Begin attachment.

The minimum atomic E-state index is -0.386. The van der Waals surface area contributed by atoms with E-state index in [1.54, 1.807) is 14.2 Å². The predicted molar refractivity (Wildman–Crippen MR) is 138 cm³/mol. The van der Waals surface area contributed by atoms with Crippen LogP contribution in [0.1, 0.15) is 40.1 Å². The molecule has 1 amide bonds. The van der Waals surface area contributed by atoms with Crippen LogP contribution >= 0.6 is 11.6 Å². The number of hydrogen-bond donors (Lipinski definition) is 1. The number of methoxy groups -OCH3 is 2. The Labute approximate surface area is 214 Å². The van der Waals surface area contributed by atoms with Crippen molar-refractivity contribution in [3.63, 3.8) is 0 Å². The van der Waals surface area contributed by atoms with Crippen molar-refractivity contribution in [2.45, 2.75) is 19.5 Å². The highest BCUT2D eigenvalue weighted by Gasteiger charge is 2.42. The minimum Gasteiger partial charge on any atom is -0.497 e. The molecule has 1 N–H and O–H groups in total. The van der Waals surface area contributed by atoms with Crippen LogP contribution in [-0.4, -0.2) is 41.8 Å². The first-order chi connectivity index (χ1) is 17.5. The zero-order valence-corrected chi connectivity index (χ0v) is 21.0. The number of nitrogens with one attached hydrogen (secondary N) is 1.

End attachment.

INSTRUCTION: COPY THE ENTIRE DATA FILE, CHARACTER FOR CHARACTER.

The minimum atomic E-state index is -0.386. The van der Waals surface area contributed by atoms with E-state index in [1.54, 1.807) is 14.2 Å². The predicted molar refractivity (Wildman–Crippen MR) is 138 cm³/mol. The van der Waals surface area contributed by atoms with Crippen LogP contribution in [0.1, 0.15) is 40.1 Å². The molecule has 1 amide bonds. The van der Waals surface area contributed by atoms with Crippen LogP contribution >= 0.6 is 11.6 Å². The number of hydrogen-bond donors (Lipinski definition) is 1. The number of methoxy groups -OCH3 is 2. The Labute approximate surface area is 214 Å². The van der Waals surface area contributed by atoms with Crippen molar-refractivity contribution in [3.63, 3.8) is 0 Å². The van der Waals surface area contributed by atoms with Crippen molar-refractivity contribution in [2.45, 2.75) is 19.5 Å². The highest BCUT2D eigenvalue weighted by Gasteiger charge is 2.42. The minimum Gasteiger partial charge on any atom is -0.497 e. The molecule has 1 N–H and O–H groups in total. The van der Waals surface area contributed by atoms with Crippen LogP contribution in [-0.4, -0.2) is 41.8 Å². The first-order chi connectivity index (χ1) is 17.5. The zero-order valence-corrected chi connectivity index (χ0v) is 21.0. The number of nitrogens with one attached hydrogen (secondary N) is 1.